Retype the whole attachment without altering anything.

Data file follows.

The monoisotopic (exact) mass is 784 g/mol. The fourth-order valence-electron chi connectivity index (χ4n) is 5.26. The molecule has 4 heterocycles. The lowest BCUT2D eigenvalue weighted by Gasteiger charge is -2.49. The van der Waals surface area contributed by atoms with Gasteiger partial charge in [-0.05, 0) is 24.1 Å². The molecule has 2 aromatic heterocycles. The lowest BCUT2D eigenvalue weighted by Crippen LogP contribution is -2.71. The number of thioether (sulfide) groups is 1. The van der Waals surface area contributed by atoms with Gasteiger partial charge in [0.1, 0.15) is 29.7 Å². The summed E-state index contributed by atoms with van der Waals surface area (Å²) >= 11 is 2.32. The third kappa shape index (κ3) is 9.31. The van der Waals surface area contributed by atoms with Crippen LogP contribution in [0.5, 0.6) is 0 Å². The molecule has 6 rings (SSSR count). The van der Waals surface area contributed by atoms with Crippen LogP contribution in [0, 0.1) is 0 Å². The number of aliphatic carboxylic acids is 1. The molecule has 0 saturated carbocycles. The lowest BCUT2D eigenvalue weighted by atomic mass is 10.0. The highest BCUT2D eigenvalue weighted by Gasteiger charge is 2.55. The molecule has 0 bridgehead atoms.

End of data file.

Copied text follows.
The monoisotopic (exact) mass is 784 g/mol. The fourth-order valence-electron chi connectivity index (χ4n) is 5.26. The molecule has 4 heterocycles. The lowest BCUT2D eigenvalue weighted by Gasteiger charge is -2.49. The van der Waals surface area contributed by atoms with Gasteiger partial charge in [-0.05, 0) is 24.1 Å². The molecule has 2 aromatic heterocycles. The lowest BCUT2D eigenvalue weighted by Crippen LogP contribution is -2.71. The number of thioether (sulfide) groups is 1. The van der Waals surface area contributed by atoms with Gasteiger partial charge in [0.1, 0.15) is 29.7 Å². The summed E-state index contributed by atoms with van der Waals surface area (Å²) >= 11 is 2.32. The third kappa shape index (κ3) is 9.31. The van der Waals surface area contributed by atoms with Crippen LogP contribution in [0.5, 0.6) is 0 Å². The molecule has 6 rings (SSSR count). The van der Waals surface area contributed by atoms with Crippen LogP contribution in [0, 0.1) is 0 Å². The number of aliphatic carboxylic acids is 1. The molecule has 0 saturated carbocycles. The lowest BCUT2D eigenvalue weighted by atomic mass is 10.0. The highest BCUT2D eigenvalue weighted by Gasteiger charge is 2.55. The molecule has 0 bridgehead atoms.